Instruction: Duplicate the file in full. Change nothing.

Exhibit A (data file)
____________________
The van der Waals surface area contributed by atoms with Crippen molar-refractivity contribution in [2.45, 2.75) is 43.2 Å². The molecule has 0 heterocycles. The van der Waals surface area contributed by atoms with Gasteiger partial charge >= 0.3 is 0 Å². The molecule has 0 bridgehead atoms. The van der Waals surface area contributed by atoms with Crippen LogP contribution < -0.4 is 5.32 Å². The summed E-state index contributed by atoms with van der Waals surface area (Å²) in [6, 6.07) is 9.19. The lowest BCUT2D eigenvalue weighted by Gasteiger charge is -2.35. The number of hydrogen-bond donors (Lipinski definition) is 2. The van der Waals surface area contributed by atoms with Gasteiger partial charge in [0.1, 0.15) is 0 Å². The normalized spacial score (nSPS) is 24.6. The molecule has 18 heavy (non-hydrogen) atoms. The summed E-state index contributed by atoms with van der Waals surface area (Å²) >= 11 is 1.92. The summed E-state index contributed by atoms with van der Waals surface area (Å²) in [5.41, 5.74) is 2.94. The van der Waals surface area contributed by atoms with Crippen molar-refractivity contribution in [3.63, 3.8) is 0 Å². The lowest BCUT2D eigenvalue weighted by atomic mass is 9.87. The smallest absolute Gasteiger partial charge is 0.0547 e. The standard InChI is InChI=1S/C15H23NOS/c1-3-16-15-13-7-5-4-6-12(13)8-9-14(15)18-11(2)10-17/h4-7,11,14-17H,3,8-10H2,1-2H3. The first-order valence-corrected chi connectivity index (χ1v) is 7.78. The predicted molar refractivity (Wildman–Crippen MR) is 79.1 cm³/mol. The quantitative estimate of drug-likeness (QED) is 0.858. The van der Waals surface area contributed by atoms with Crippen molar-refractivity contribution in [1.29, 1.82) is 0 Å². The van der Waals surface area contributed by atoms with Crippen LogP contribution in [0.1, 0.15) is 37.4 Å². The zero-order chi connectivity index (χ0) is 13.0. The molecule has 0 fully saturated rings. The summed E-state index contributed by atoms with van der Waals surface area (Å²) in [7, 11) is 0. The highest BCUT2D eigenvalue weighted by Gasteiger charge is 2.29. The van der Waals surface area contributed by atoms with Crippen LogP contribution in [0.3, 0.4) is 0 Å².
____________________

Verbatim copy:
The van der Waals surface area contributed by atoms with Crippen molar-refractivity contribution in [2.45, 2.75) is 43.2 Å². The molecule has 0 heterocycles. The van der Waals surface area contributed by atoms with Gasteiger partial charge >= 0.3 is 0 Å². The molecule has 0 bridgehead atoms. The van der Waals surface area contributed by atoms with Crippen LogP contribution < -0.4 is 5.32 Å². The summed E-state index contributed by atoms with van der Waals surface area (Å²) in [6, 6.07) is 9.19. The lowest BCUT2D eigenvalue weighted by Gasteiger charge is -2.35. The number of hydrogen-bond donors (Lipinski definition) is 2. The van der Waals surface area contributed by atoms with Gasteiger partial charge in [0.1, 0.15) is 0 Å². The normalized spacial score (nSPS) is 24.6. The molecule has 18 heavy (non-hydrogen) atoms. The summed E-state index contributed by atoms with van der Waals surface area (Å²) >= 11 is 1.92. The summed E-state index contributed by atoms with van der Waals surface area (Å²) in [5.41, 5.74) is 2.94. The van der Waals surface area contributed by atoms with Crippen molar-refractivity contribution in [3.63, 3.8) is 0 Å². The lowest BCUT2D eigenvalue weighted by atomic mass is 9.87. The smallest absolute Gasteiger partial charge is 0.0547 e. The standard InChI is InChI=1S/C15H23NOS/c1-3-16-15-13-7-5-4-6-12(13)8-9-14(15)18-11(2)10-17/h4-7,11,14-17H,3,8-10H2,1-2H3. The first-order valence-corrected chi connectivity index (χ1v) is 7.78. The predicted molar refractivity (Wildman–Crippen MR) is 79.1 cm³/mol. The quantitative estimate of drug-likeness (QED) is 0.858. The van der Waals surface area contributed by atoms with Crippen molar-refractivity contribution in [1.29, 1.82) is 0 Å². The van der Waals surface area contributed by atoms with Crippen LogP contribution in [0.1, 0.15) is 37.4 Å². The zero-order chi connectivity index (χ0) is 13.0. The molecule has 0 fully saturated rings. The summed E-state index contributed by atoms with van der Waals surface area (Å²) in [7, 11) is 0. The highest BCUT2D eigenvalue weighted by Gasteiger charge is 2.29. The van der Waals surface area contributed by atoms with Crippen LogP contribution in [0.3, 0.4) is 0 Å².